Letter from the Principal

Brandon Wojcik

What will you do when your moment comes?

As I’m sitting at a meeting at Eden High School last Wednesday, my Superintendent, Mr. Taylor receives a phone call and steps out of the room.  When he returns, he says something no school administrator ever wants to hear: “There has been a bus accident!”  He has no other information and promptly excuses himself from the meeting to rush to the scene.  Moments later he calls me from the road and tells me that one of my students is involved, but has no serious injuries.  As I’m on route to the scene, so many things are going through my head and I do my best not to imagine the worst.

I arrived to the most horrific scene I can imagine, a school bus on its side surrounded by firemen, police and EMS workers.  Two ambulances and two fire trucks, multiple police agencies, all doing their part to take care of those involved in the accident.  I was relieved when one of the EMS workers confirmed that there were no major injuries and directed me to the ambulance where my student was being evaluated.  As I was about to enter, a State Trooper stopped me and said “I think you should know, your boy in there is a hero.”  I paused for a moment and then went in to see Zeke to see for myself that he was okay.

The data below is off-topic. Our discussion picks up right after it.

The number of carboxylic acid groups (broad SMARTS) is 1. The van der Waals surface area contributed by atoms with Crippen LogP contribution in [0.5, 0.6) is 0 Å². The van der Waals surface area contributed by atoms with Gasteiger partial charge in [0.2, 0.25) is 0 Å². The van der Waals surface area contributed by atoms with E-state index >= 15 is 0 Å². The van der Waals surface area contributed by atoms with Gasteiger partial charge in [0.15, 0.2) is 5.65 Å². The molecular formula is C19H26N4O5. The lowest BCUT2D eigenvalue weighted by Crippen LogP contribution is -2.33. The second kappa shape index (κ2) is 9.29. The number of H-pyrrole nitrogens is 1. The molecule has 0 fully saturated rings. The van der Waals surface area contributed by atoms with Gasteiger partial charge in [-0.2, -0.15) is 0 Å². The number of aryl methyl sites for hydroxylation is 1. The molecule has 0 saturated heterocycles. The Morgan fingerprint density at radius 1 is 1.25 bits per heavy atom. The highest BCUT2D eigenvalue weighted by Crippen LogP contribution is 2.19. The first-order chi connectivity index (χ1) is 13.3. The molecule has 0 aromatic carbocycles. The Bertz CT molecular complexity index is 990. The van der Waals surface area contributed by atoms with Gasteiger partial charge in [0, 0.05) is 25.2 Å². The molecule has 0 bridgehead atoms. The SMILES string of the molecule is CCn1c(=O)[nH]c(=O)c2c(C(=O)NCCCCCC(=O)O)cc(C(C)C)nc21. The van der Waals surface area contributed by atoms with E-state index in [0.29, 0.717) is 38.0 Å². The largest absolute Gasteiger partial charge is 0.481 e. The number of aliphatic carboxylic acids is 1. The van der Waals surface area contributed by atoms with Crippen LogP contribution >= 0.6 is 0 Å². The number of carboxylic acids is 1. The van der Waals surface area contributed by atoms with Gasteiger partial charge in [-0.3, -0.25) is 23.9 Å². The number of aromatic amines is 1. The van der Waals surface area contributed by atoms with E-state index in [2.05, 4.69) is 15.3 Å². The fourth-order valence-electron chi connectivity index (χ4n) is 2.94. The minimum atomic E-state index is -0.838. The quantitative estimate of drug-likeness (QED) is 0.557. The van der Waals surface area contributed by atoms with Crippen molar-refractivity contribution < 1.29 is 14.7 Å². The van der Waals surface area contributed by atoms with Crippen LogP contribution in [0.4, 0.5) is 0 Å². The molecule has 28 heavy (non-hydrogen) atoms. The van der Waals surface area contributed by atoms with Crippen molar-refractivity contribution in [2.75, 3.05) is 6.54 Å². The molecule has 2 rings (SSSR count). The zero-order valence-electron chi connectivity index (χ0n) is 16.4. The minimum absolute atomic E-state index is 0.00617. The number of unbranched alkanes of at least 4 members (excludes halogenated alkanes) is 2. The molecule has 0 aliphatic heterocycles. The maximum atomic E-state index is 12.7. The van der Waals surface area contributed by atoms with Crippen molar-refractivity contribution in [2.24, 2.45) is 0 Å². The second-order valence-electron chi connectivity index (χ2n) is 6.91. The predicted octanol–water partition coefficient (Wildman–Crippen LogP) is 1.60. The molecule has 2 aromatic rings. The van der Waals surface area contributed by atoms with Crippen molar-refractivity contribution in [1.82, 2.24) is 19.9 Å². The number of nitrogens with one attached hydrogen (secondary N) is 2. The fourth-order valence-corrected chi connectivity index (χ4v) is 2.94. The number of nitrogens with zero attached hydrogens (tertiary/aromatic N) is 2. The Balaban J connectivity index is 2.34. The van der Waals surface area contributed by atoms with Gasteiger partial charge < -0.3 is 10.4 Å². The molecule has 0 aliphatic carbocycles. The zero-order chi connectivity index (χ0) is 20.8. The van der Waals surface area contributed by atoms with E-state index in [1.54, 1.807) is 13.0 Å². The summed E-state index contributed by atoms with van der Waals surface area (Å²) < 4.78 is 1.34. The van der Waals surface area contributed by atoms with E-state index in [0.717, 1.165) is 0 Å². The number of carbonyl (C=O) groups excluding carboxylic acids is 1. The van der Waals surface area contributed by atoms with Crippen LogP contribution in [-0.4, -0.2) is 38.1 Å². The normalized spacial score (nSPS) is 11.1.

I started with the obvious: “Are you okay?” and “what happened?”  When I asked him what happened after the bus came to a stop on its side, he simply said he was just trying to help.  Even in my conversation with him the next day, he wasn’t really able to shed any light on the Trooper’s statement about his heroism.  It wasn’t until the investigation began to unfold that I truly understood that Zeke was exactly as the Trooper described: a hero.

Within two seconds of the bus coming to rest on its side and Zeke making a hard landing on the windows, he stood up, picked up his phone and dialed 911 as he walked towards the front of the bus to make sure everyone was okay. When he lost the cell signal, he calmly opened the roof exit and stepped out to complete the call and relay their location.  He then came back inside and helped the first staff member out of her seat and through the roof exit, and then returned to do the same for the driver.  I realized it couldn’t have been any better or more perfect of a response if he had rehearsed it 100 times.  It was almost like he was meant to be there at that moment and help those people.

I have had a week now to reflect on the incident and find myself wondering what I would have done in that moment?  Would I have acted with such intention and purpose?  Would anyone?  Zeke had a moment where he had an opportunity to act with compassion, ignore his own well-being, and help others, and he took it.  And for that, I am truly grateful. 

What will you do when your moment comes?

Respectfully,


Brandon F. Wojcik
Jr.-Sr. High School Principal


 

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